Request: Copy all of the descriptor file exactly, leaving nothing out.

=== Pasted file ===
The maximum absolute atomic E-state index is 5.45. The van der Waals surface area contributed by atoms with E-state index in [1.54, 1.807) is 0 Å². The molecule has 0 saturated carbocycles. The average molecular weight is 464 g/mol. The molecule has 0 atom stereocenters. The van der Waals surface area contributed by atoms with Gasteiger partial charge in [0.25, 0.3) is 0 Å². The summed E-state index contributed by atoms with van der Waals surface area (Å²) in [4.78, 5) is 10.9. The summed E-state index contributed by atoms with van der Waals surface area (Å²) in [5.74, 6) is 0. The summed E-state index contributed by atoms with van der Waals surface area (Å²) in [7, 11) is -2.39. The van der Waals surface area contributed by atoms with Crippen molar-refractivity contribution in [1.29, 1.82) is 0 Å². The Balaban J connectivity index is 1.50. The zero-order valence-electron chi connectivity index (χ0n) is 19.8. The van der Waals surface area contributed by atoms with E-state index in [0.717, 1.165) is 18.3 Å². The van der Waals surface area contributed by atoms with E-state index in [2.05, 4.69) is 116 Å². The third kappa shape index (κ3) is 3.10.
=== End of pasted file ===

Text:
The maximum absolute atomic E-state index is 5.45. The van der Waals surface area contributed by atoms with E-state index in [1.54, 1.807) is 0 Å². The molecule has 0 saturated carbocycles. The average molecular weight is 464 g/mol. The molecule has 0 atom stereocenters. The van der Waals surface area contributed by atoms with Gasteiger partial charge in [0.25, 0.3) is 0 Å². The summed E-state index contributed by atoms with van der Waals surface area (Å²) in [4.78, 5) is 10.9. The summed E-state index contributed by atoms with van der Waals surface area (Å²) in [5.74, 6) is 0. The summed E-state index contributed by atoms with van der Waals surface area (Å²) in [7, 11) is -2.39. The van der Waals surface area contributed by atoms with Crippen molar-refractivity contribution in [1.29, 1.82) is 0 Å². The Balaban J connectivity index is 1.50. The zero-order valence-electron chi connectivity index (χ0n) is 19.8. The van der Waals surface area contributed by atoms with E-state index in [0.717, 1.165) is 18.3 Å². The van der Waals surface area contributed by atoms with E-state index in [2.05, 4.69) is 116 Å². The third kappa shape index (κ3) is 3.10.